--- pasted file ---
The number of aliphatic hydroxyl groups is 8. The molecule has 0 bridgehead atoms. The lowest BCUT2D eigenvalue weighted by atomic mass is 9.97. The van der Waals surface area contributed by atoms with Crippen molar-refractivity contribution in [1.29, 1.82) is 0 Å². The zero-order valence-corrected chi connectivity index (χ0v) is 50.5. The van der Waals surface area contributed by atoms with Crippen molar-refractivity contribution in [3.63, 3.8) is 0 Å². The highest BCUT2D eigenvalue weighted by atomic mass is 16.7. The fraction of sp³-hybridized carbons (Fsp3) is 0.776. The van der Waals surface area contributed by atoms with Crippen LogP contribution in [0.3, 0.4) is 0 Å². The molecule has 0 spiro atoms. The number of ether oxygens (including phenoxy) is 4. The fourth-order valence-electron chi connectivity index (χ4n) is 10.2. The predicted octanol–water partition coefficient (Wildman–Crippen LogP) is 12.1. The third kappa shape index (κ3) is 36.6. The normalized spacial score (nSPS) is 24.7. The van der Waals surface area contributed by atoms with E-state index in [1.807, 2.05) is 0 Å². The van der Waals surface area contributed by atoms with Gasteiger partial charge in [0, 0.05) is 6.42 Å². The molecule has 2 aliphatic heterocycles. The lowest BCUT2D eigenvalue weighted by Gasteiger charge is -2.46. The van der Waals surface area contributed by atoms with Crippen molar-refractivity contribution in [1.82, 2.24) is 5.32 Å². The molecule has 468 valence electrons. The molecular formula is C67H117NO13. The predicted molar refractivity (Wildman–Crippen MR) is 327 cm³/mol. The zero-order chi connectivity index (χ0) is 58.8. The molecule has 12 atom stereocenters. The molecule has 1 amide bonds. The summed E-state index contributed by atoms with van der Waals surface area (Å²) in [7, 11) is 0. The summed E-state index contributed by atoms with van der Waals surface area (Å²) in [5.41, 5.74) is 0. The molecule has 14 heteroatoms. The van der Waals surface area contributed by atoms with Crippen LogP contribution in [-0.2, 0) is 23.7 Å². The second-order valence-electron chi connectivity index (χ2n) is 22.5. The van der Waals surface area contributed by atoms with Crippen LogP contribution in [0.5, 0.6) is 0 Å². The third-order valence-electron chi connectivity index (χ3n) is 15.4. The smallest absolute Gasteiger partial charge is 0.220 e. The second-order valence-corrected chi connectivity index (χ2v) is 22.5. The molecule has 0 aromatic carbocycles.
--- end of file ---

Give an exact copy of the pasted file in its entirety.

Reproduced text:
The number of aliphatic hydroxyl groups is 8. The molecule has 0 bridgehead atoms. The lowest BCUT2D eigenvalue weighted by atomic mass is 9.97. The van der Waals surface area contributed by atoms with Crippen molar-refractivity contribution in [1.29, 1.82) is 0 Å². The zero-order valence-corrected chi connectivity index (χ0v) is 50.5. The van der Waals surface area contributed by atoms with Crippen molar-refractivity contribution in [3.63, 3.8) is 0 Å². The highest BCUT2D eigenvalue weighted by atomic mass is 16.7. The fraction of sp³-hybridized carbons (Fsp3) is 0.776. The van der Waals surface area contributed by atoms with Crippen LogP contribution in [0.3, 0.4) is 0 Å². The molecule has 0 spiro atoms. The number of ether oxygens (including phenoxy) is 4. The fourth-order valence-electron chi connectivity index (χ4n) is 10.2. The predicted octanol–water partition coefficient (Wildman–Crippen LogP) is 12.1. The third kappa shape index (κ3) is 36.6. The normalized spacial score (nSPS) is 24.7. The van der Waals surface area contributed by atoms with E-state index in [1.807, 2.05) is 0 Å². The van der Waals surface area contributed by atoms with Gasteiger partial charge in [0, 0.05) is 6.42 Å². The molecule has 2 aliphatic heterocycles. The lowest BCUT2D eigenvalue weighted by Gasteiger charge is -2.46. The van der Waals surface area contributed by atoms with Crippen molar-refractivity contribution in [1.82, 2.24) is 5.32 Å². The molecule has 468 valence electrons. The molecular formula is C67H117NO13. The predicted molar refractivity (Wildman–Crippen MR) is 327 cm³/mol. The zero-order chi connectivity index (χ0) is 58.8. The molecule has 12 atom stereocenters. The molecule has 1 amide bonds. The summed E-state index contributed by atoms with van der Waals surface area (Å²) in [7, 11) is 0. The summed E-state index contributed by atoms with van der Waals surface area (Å²) in [5.41, 5.74) is 0. The molecule has 14 heteroatoms. The van der Waals surface area contributed by atoms with Crippen LogP contribution in [-0.2, 0) is 23.7 Å². The second-order valence-electron chi connectivity index (χ2n) is 22.5. The van der Waals surface area contributed by atoms with Crippen LogP contribution in [0.5, 0.6) is 0 Å². The third-order valence-electron chi connectivity index (χ3n) is 15.4. The smallest absolute Gasteiger partial charge is 0.220 e. The second-order valence-corrected chi connectivity index (χ2v) is 22.5. The molecule has 0 aromatic carbocycles.